A youthful carnival of sound
Meg Berridge
10:43 11th June 2020

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Those in the know are aware of the expanding Russian music scene. Lately, a plethora of indie bands have been worming their way onto Spotify playlists and capturing the attention of unsuspecting listeners. You may be familiar with the intense thrumming of Molchat Doma, darkness of Motorama or the infantile shouts and fat beats of IC3PEAK, but Kate NV...

Experimental, Moscow-based Kate NV is upping the ante in the Eastern European talent show with her latest album Room For The Moon.

The record defies convention, being an expressionist and multilingual host to the various voices spoken in Russian, French and English as well as the wordless medium of female-identifying music: “I always let music express herself without pressure, and with or without voice.”

Organic and free-flowing, Room For The Moon has an untamed elemental quality in its unpredictability and openness — you never quite know what to expect from the next track. 

The album begins with a flurry of repetitive riffs and melodic giggles with opener ‘Not Not Not’. The lyrics circulate like an echo dispersing from the peak of a mountain meanwhile the nasally hum of a saxophone carries the track making it explosive, separating it from its Steve Reich qualities. 

During the second number, ‘Du Na’, the music does the talking and what can only be described as magic occurs. The song has teleportation abilities. Marimba tinkers above a jungle-like beat, mimicking the exotic sounds of a rainforest or other strange land. Accompanied by the discordant, chromatic cries of the saxophone (again) this instrumental piece teeters on serialism.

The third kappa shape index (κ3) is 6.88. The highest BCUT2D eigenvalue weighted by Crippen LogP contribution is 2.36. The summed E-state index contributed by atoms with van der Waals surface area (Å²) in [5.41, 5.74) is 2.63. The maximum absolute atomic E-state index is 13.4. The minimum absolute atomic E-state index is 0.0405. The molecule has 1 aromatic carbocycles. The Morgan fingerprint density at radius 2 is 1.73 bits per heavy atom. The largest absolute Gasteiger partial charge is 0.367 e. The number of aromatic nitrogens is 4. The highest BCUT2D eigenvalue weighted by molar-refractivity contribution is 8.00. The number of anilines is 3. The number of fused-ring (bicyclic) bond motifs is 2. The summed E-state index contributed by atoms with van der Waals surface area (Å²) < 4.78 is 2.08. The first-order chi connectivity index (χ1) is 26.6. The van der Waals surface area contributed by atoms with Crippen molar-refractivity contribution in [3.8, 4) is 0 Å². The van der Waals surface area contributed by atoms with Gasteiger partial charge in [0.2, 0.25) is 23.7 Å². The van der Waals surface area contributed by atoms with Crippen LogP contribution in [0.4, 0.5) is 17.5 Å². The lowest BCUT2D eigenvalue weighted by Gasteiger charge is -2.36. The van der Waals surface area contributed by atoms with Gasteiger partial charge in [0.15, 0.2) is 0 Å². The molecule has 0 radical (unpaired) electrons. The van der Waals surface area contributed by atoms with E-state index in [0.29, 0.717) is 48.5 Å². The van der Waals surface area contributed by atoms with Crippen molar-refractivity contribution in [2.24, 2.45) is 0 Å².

As Room For The Moon progresses, it takes a theatrical turn with the increase of vocal parts and the incoming of ‘Ça Commence Par’. Said track is a mess, yet is somehow ridiculously catchy with its samba rhythms and chirpy melodies. Snapping into place with the French chorus, the track becomes increasingly international and frankly, is the ultimate dance tune. 

From there onwards, the album falls into mellifluous minimalism — still boasting repetitive hooks but with the addition of fully developed lyrical accompaniment. ‘Tea’ is a starry vortex and ‘Lu Na’ is similarly buoyant with softly spoken vocals and sweet hooks. Generous helpings of bass are introduced in ‘Plans’, another vocal-heavy track, and closing track, ‘Telefon’ wouldn’t have gone amiss in the 80s with Kate NV’s  Cyndi Lauper-esque voice, gleeful energy and random bursts of noise. 

Room For The Moon is an exuberant and youthful carnival of sound, one not to be missed. 

Room For The Moon is released on 12 June 2020 via RVNG Intl. 

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